'The flower of suffering' : a study of Aeschylus' Oresteia in the light of Presocratic ideas
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My PhD thesis, The Flower of Suffering, offers a philosophical evaluation of Aeschylus’ Oresteia in light of Presocratic ideas. By examining several aspects of the tragic trilogy in relation to some of Aeschylus’ near-contemporary thinkers, it aims to unravel the overarching theological ideas and the metaphysical and epistemological assumptions underpinning the Oresteia’s dramatic narrative. My aim is to bring to relief those aspects of the Oresteia which I believe will benefit from a comparison with some ideas, or modes of thought, which circulated among the Presocratic philosophers. I will explore how reading some of this tragedy’s themes in relation to Presocratic debates about theology and cosmic justice may affect and enhance our understanding of the theological ‘tension’ and metaphysical assumptions in Aeschylus’ work. In particular, it is my contention that Aeschylus’ explicit theology, which has been often misinterpreted as a form of theodicy where the justice of heaven is praised and a faith in the rule of the gods is encouraged, is presented in these terms only to create a stronger collision with the painful reality dramatized from a human perspective. By setting these premises, it is my intention to confer on Greek tragedy a prominent position in the history of early Greek philosophical thought. If the exclusion of Presocratic material from debates about tragedy runs the risk of obscuring a thorough understanding of the broader cultural backdrop against which tragedy was born, the opposite is also true. Greek tragedy represents, in its own dramatic language, a fundamental contribution to early philosophical speculation about the divine, human attitudes towards it, indeed, the human place in relation to the cosmic forces which govern the universe.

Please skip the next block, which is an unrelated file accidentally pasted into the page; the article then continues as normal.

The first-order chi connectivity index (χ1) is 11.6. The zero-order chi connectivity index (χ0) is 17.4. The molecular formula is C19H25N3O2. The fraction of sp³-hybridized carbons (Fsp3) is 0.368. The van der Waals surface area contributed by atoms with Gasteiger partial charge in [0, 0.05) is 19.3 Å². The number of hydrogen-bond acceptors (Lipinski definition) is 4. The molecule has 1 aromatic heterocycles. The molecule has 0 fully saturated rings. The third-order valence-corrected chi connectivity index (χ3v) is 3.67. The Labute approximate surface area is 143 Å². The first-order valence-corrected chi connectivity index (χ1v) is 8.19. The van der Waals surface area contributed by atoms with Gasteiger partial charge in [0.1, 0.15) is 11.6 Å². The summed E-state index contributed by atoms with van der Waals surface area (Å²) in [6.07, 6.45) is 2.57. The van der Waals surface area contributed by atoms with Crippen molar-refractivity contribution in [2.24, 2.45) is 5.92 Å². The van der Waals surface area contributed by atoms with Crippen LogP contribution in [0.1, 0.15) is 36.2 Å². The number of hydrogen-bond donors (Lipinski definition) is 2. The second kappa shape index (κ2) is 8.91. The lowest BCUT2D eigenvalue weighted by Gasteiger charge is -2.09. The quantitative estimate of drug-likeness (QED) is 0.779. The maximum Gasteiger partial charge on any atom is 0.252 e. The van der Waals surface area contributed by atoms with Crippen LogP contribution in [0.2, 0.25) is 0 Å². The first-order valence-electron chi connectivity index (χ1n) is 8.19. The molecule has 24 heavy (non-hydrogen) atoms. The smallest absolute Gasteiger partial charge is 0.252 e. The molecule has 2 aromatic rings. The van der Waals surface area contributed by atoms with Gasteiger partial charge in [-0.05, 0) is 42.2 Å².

Thesis, PhD Doctor of Philosophy
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